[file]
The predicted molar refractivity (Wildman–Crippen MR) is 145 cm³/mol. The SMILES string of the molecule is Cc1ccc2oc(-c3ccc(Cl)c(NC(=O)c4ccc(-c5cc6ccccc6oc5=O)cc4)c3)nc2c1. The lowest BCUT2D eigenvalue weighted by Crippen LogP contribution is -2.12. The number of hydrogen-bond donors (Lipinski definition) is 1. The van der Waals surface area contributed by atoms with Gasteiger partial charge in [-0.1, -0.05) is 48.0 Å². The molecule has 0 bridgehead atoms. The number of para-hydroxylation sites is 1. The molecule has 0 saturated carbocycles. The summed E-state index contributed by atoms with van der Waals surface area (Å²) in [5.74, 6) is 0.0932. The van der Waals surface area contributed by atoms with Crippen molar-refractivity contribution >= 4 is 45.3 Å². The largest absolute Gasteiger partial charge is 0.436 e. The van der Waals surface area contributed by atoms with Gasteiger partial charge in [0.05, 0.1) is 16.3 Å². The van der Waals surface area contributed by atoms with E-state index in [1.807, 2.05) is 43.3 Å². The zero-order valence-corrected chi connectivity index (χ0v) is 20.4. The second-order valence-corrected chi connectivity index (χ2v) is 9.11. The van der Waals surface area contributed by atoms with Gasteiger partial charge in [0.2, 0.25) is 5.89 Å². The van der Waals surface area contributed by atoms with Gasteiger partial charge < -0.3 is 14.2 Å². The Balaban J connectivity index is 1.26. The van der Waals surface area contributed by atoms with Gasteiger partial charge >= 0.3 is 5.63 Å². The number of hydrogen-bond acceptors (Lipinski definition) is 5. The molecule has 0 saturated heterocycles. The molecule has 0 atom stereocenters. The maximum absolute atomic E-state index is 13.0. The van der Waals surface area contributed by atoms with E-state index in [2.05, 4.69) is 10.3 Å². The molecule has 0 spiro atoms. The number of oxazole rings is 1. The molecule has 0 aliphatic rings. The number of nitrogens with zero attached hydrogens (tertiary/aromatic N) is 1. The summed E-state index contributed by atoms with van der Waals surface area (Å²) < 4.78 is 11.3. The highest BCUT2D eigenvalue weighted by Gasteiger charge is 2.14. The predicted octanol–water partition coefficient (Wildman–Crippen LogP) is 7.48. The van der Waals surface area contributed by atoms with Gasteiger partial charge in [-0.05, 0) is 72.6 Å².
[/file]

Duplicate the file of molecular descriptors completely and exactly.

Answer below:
The predicted molar refractivity (Wildman–Crippen MR) is 145 cm³/mol. The SMILES string of the molecule is Cc1ccc2oc(-c3ccc(Cl)c(NC(=O)c4ccc(-c5cc6ccccc6oc5=O)cc4)c3)nc2c1. The lowest BCUT2D eigenvalue weighted by Crippen LogP contribution is -2.12. The number of hydrogen-bond donors (Lipinski definition) is 1. The van der Waals surface area contributed by atoms with Gasteiger partial charge in [-0.1, -0.05) is 48.0 Å². The molecule has 0 bridgehead atoms. The number of para-hydroxylation sites is 1. The molecule has 0 saturated carbocycles. The summed E-state index contributed by atoms with van der Waals surface area (Å²) in [5.74, 6) is 0.0932. The van der Waals surface area contributed by atoms with Crippen molar-refractivity contribution >= 4 is 45.3 Å². The largest absolute Gasteiger partial charge is 0.436 e. The van der Waals surface area contributed by atoms with Gasteiger partial charge in [0.05, 0.1) is 16.3 Å². The van der Waals surface area contributed by atoms with E-state index in [1.807, 2.05) is 43.3 Å². The zero-order valence-corrected chi connectivity index (χ0v) is 20.4. The second-order valence-corrected chi connectivity index (χ2v) is 9.11. The van der Waals surface area contributed by atoms with Gasteiger partial charge in [0.2, 0.25) is 5.89 Å². The van der Waals surface area contributed by atoms with Gasteiger partial charge < -0.3 is 14.2 Å². The Balaban J connectivity index is 1.26. The van der Waals surface area contributed by atoms with Gasteiger partial charge >= 0.3 is 5.63 Å². The number of hydrogen-bond acceptors (Lipinski definition) is 5. The molecule has 0 saturated heterocycles. The molecule has 0 atom stereocenters. The maximum absolute atomic E-state index is 13.0. The van der Waals surface area contributed by atoms with E-state index in [2.05, 4.69) is 10.3 Å². The molecule has 0 spiro atoms. The number of oxazole rings is 1. The molecule has 0 aliphatic rings. The number of nitrogens with zero attached hydrogens (tertiary/aromatic N) is 1. The summed E-state index contributed by atoms with van der Waals surface area (Å²) < 4.78 is 11.3. The highest BCUT2D eigenvalue weighted by Gasteiger charge is 2.14. The predicted octanol–water partition coefficient (Wildman–Crippen LogP) is 7.48. The van der Waals surface area contributed by atoms with Gasteiger partial charge in [-0.05, 0) is 72.6 Å².